The action centres on a farmer called Eli Bacon, who accidentally discovers the delicious hangover cure after preparing his prize pig for a wrestling competition, covering it in butter and herbs (to make it more slippery in the ring) and housing it in a barn. A barn that then ceremoniously burns to the ground – cooking the pig with it. The smell entices the townsfolk, and after trying bacon for the first time the local community is intoxicated by the smell and taste.
Eli, of course, fears for the livelihood of his livestock – so has enlisted your help to try and convince the zombie-like townspeople that there is a value in keeping pigs alive. Cue a number of light-hearted and borderline-ridiculous missions that involve crafting worker outfits for hogs and even bringing armour-clad pigs with you to battle.
Bacon Quest is essentially an in-joke – apparent to anyone who has played Runescape for a long period of time. It plays on the idea that low-ranking warriors can level up by attacking cows and chickens, but not certain other creatures (like sheep, which is justified because you can shear these for wool). Early in the game’s twelve-year service, a group of artists added pigs to the world which, for no apparent reason, could not be attacked.
Back then, a promising QA employee at Jagex had suggested the idea of including bacon in the game. That employee’s name was Mark Ogilvie, who is now one of the Cambridge studio’s top design developers. “Yeah, Bacon Quest is the result of something that I have wanted to do for at least ten years,” he admits to me during a tour of the Runescape developer’s office.
“What I thought was really weird was that there was this great fantasy game, yet the developers had put anchovy pizza in it [before something as obvious as bacon]. Of course, it was coded in because the team just happened to be eating anchovy pizza at the time. But I said I wanted bacon sandwiches. I was told that we couldn’t put bacon in the game because the cooking skill was full, and that there was no need for it really.”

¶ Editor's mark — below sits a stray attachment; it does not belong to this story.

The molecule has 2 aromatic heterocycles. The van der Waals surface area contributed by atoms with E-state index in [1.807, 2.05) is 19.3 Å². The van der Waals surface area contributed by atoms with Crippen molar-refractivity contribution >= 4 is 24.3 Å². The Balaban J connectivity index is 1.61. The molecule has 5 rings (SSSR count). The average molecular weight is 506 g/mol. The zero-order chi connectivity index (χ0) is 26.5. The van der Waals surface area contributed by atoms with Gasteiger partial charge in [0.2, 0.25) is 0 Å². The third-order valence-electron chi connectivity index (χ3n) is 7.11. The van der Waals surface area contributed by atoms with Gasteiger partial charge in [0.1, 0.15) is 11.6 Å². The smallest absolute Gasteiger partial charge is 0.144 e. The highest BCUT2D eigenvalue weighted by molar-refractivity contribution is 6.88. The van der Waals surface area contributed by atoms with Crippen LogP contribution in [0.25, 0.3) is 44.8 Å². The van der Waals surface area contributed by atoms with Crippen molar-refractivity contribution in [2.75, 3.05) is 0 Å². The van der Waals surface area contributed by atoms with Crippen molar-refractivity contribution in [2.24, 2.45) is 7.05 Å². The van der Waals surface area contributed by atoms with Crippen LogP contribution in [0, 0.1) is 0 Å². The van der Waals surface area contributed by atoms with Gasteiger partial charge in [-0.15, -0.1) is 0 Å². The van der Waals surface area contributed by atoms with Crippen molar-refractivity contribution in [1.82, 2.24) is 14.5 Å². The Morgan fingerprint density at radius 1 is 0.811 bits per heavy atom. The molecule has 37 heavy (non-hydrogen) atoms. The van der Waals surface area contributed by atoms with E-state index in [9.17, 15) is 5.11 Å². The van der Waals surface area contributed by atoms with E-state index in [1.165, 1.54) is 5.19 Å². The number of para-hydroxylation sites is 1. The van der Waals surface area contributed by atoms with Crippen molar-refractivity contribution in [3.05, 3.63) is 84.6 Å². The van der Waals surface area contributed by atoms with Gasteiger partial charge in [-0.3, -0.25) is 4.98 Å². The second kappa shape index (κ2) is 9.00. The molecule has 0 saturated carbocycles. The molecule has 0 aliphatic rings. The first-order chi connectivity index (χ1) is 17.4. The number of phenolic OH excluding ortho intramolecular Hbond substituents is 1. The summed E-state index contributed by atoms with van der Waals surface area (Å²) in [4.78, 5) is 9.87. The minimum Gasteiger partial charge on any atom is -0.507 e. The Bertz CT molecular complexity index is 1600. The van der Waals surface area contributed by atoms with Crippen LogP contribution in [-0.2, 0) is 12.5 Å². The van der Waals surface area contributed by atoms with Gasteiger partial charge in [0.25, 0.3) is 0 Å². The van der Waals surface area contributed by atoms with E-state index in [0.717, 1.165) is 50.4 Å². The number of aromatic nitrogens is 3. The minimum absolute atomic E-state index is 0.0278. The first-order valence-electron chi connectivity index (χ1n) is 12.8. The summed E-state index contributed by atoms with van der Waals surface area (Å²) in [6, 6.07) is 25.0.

Although it’s clear that long-time employees of Jagex have stuck around because of the friendly and inviting work environment that its office provides – outlined in more detail in SPOnG’s Runescape 3 gold interview – it’s hard not to suspect that with Mark, there was an ulterior motive to his decade-long dedication to the company. He jovially reveals that, as he climbed the ranks, he “started to get more authority and more impositions” so that his bacon dream could become a reality.
“But then [once I had assumed a position where I could make this a reality] I realised, that all the developers before me who had said ‘no’ – they were right,” Mark explains. “I couldn’t afford to invest development time just putting bacon into the game. We don’t need it from a design perspective. But… this nagged at me.”
It wasn’t until the prospect of developing Runescape 3 – with the move from Java to HTML5, the wrapping up of apocalyptic storylines and all – that Mark decided that now was the right time to realise his fantasy. “More recently, we’ve been doing some bold things with our storylines. Big, dramatic stuff. We’ve killed off gods, and made some big changes to some of our oldest storylines. We concluded a lot of long-running things.